When embarking on an exercise to create your first module in HazID, it is important that a few considerations be made in planning for the photos that you will be taking.
Selecting the right 360° camera
The main features to focus on when choosing which 360° camera to buy are the ones that ensure the camera takes clear, high quality 360° image and video that looks great on a VR headset within the HazID application. With that in mind, here are the features you should focus on:
Image and Video Resolution – 360° media requires very high resolution to match the HD quality of normal images and video. A good 360° camera should be able to produce 4K video resolution or higher, and images that are at least 15 megapixels. Cameras with specifications lower than this may produce grainy, blurry and/or unclear images which are not suitable to represent the environment being used to create the training module.
User friendly – Is the camera easy to pick up and use, does it have a stable app and how to you control the camera? Good hardware needs to be backed up by equally good software. Given that you may be using the camera in more challenging environments to capture hazards, its recommended to check to see if it is waterproof and/or dust proof or if it has any accessories such as a protective case.
Stitching – 360° degree photos and videos are created by stitching two or more images together using multiple lenses. A good 360° camera should either be able stitch images automatically within the camera software or on a accompanying phone app. You should also look out for the quality of the stitching. You want to minimize any obvious lines where the two images meet; you can check this by watching 360° videos taken by each camera and seeing if the line where the two images meet is obvious.
Stabilization – If you intend to use your 360° camera while moving, then software stabilization is a must. Some 360° cameras have awesome stabilization software that can smooth out most bumps and vibrations.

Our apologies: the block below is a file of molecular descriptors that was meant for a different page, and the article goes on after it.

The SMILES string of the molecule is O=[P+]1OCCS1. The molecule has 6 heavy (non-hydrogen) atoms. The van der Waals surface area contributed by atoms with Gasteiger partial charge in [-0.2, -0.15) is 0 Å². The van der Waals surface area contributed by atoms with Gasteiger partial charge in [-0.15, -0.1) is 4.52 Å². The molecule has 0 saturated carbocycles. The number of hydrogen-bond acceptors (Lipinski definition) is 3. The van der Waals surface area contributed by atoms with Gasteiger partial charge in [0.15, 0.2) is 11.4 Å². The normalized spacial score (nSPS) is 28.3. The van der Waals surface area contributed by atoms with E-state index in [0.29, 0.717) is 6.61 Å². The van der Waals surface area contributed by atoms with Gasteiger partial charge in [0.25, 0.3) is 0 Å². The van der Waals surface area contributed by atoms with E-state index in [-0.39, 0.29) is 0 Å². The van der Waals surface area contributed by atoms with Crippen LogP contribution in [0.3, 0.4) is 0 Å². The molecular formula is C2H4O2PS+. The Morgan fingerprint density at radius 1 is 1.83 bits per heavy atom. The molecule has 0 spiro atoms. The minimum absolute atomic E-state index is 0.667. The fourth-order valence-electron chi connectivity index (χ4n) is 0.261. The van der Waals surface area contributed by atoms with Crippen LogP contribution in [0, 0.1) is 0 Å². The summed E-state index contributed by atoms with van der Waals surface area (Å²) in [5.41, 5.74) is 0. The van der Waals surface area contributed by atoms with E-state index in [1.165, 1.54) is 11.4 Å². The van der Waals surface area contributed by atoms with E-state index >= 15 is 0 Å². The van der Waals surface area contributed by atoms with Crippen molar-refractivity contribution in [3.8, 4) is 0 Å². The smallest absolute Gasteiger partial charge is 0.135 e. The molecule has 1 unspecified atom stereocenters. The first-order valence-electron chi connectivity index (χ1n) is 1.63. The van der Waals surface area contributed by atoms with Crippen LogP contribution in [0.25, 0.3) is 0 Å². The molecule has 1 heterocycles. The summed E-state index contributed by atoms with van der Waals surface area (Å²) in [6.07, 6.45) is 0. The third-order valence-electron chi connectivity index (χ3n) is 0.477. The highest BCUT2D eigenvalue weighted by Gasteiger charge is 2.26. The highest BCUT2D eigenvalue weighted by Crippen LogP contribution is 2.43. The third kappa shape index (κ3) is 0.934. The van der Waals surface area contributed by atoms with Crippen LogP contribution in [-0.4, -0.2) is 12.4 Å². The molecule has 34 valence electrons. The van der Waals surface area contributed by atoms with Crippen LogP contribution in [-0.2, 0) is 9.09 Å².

Placing the camera on a tripod
It is highly recommended that the 360 camera be mounted on a light stand or tripod so that it can be placed in a stable position within the environment that is being captured. The height of the camera should be set to 6 or 7 feet, representing the average height of a standing person.
This is important as this will be the relative position from which you will view the image within the headset. Too high and it will feel like you are much taller than normal in VR; too low and you will feel like you are viewing the scene from the perspective of an animal or ant.
Dark and poorly-lit conditions in an environment can make using a 360 camera difficult. Unlike traditional point-and-shoot cameras, a 360 camera needs light that shines in all directions simultaneously. Try as much as possible to select areas that are well lit for image capturing. You can also often adjust the exposure and brightness settings on the camera companion app that will help improve image quality in these conditions.
Getting a good shot
Placement of the tripod within the environment is key - Attempt to place the tripod as close to the Point/s of Interest (POI) as possible in order to get the highest fidelity photo, whilst also being cognizant that the photo is being taken from a reasonable and safe location. If the photo is taken from too far away, the POI may not look clear in in the the VR headset.
Attempt to remove yourself from the scene - Use the remote Bluetooth shutter function on the mobile app to allow yourself to leave or hide in the scene when taking the photo. Given that the photo is taken in all directions, you would want to make sure that the scene is as representative of reality as possible.
Set up a scenario - Use the opportunity of taking the photos to set up hazards in your environment. For example, you may want to highlight slip and fall hazards by making sure there is water on the ground or objects in the walkway. Note: it's important to remember to remove the hazards once the photo has been taken.
It's often very exciting to begin taking photos and we recommend that you take multiple photos from various angles so that you have multiple shots to choose from when creating your HazID module.
Having said this, it is very easy to forget what was planned when reviewing the images at a later stage. It is useful to note down the time and date when the photo was taken, as well as to document which hazards were present and ideas for questions.
This will prove immensely helpful to support you when creating your HazID module.